Bissara, also known as Bessara and Besarah (Arabic: "بصارة", Berber: "Tabissart" or "talkhcha") is a soup and a bean dip in North African cuisine, prepared with dried, puréed broad beans as a primary ingredient. Additional ingredients include garlic, olive oil, lemon juice, hot red pepper, cumin, and salt. Bissara is sometimes prepared using split peas or chickpeas. In Egypt, bissara also includes herbs or leafy greens—particularly parsley, mint, dill, spinach, or molokhiya, though the latter is more commonly added by Egyptian expatriates in Palestine—and is eaten with bread as a dip. It is typically inexpensive, and has been described as a pauper's dish.
Bissara is a dish in Egyptian cuisine and Moroccan cuisine. In Egypt, bissara is eaten exclusively as a dip for bread, and is served for breakfast, as a meze, or more rarely, for lunch or dinner. Egyptian bissara includes herbs or leafy greens, hot peppers, lemon juice, and occasionally onion. It is traditionally a rural farmer's dish, though it has become more popular in urban Egypt since 2011 because it is healthier than its urban counterpart, ful medames. In Morocco, bissara is typically served in shallow bowls or soup plates, and topped with olive oil, paprika, and cumin. Bread is sometimes eaten dipped into the dish, and lemon juice is sometimes added as a topping. In Marrakesh, Morocco, bissara is popular during the colder months of the year, and can be found in town squares and various alleyways.
- Weiss, J.; Chirichigno, P. (2007). Egyptian Cooking English Edition. Bonechi. p. 30. ISBN 978-88-476-0706-4.
- Valenta, Kyle (June 23, 2016). "How to eat breakfast like a local around the world - Provided By Advertising Publications". The Seattle Times. Retrieved September 6, 2016.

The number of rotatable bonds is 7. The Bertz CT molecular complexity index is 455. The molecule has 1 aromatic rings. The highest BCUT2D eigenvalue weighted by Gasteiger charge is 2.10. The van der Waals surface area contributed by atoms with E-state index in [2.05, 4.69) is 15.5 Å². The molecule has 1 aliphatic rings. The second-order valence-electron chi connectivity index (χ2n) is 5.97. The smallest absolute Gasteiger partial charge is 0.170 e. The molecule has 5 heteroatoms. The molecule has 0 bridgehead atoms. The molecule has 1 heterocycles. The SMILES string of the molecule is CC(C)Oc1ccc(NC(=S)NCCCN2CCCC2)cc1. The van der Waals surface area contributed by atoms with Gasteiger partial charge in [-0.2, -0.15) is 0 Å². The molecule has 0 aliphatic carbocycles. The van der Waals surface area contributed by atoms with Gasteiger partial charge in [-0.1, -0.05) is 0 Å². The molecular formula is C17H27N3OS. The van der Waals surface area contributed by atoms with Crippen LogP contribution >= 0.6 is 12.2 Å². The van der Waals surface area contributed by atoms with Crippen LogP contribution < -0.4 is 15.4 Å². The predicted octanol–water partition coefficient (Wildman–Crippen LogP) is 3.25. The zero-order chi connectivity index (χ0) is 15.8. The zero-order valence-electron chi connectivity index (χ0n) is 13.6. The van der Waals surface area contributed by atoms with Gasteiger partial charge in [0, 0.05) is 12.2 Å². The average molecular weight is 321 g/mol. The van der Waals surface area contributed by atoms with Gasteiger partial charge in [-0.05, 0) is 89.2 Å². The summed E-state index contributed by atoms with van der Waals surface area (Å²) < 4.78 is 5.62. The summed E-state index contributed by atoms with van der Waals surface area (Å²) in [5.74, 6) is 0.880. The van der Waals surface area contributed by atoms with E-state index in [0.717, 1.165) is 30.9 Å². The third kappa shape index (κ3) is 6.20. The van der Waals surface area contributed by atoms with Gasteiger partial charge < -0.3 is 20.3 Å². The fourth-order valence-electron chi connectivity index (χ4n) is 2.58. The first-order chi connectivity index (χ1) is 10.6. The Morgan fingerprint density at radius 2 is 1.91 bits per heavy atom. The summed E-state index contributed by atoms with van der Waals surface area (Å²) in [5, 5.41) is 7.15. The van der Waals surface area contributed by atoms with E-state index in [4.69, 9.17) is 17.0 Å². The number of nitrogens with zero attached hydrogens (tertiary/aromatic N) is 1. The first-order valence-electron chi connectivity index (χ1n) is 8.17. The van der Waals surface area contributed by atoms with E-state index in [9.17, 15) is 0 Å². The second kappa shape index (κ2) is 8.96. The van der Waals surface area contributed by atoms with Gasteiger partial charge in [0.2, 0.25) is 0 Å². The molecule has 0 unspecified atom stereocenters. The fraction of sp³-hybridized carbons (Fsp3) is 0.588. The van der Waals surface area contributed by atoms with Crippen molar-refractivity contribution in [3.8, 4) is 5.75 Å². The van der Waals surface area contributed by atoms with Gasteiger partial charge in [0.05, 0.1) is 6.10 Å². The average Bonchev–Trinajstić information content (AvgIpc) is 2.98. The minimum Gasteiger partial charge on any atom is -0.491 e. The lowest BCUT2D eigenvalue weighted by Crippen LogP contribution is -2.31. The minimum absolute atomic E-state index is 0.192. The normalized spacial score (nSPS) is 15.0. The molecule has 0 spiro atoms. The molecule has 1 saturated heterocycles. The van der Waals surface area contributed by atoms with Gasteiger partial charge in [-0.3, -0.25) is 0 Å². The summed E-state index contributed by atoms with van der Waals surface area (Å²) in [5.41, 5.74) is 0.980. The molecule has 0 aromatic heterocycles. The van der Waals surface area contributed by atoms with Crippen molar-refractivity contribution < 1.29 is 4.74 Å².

- Morse, K. (1998). Cooking at the Kasbah: Recipes from My Morroccan Kitchen. Chronicle Books. p. 63. ISBN 978-0-8118-1503-1.
- Good Eating's Global Dining in Chicago: Where to Find the City's Best International, Ethnic, and Exotic Restaurants. Agate Publishing, Incorporated. 2013. p. 71. ISBN 978-1-57284-443-8. Retrieved September 6, 2016.
- Hal, F.; Hamon, J.; Barbey, B. (2013). Authentic Recipes from Morocco. Tuttle Publishing. p. 47. ISBN 978-1-4629-0540-9.
- "The spice of life in magical Marrakesh..." Independent.ie. June 28, 2014. Retrieved September 6, 2016.
- Jaffrey, M. (2014). Madhur Jaffrey's World Vegetarian: More Than 650 Meatless Recipes from Around the World. Potter/TenSpeed/Harmony. p. 103. ISBN 978-0-307-81612-2.
- كريم, محمد (2015-11-08). "البصارة... وجبة الشتاء الزهيدة". العربي (in Arabic). Retrieved 2018-05-14.
- Yasmine (March 17, 2016). "Classic Egyptian Bessara". Cairo Cooking. Retrieved 2018-05-14.CS1 maint: uses authors parameter (link)
- Honnor, J. (2012). Morocco Footprint Handbook:. Footprint Handbooks. Footprint. p. 24. ISBN 978-1-907263-31-6. Retrieved September 6, 2016.
- Kitchen, M.B.T. (2010). World Kitchen Morocco. Murdoch Books. p. pt42. ISBN 978-1-74266-500-9. (subscription required)
- Engineers, N.B.C. (2006). The Complete Book on Spices & Condiments (with Cultivation, Processing & Uses) 2nd Revised Edition: With Cultivation, Processing & Uses. Asia Pacific Business Press. p. 61. ISBN 978-81-7833-038-9.
- El-Wardani, Lina (2010-05-05). "An Ancient Diet". Retrieved 2018-05-14.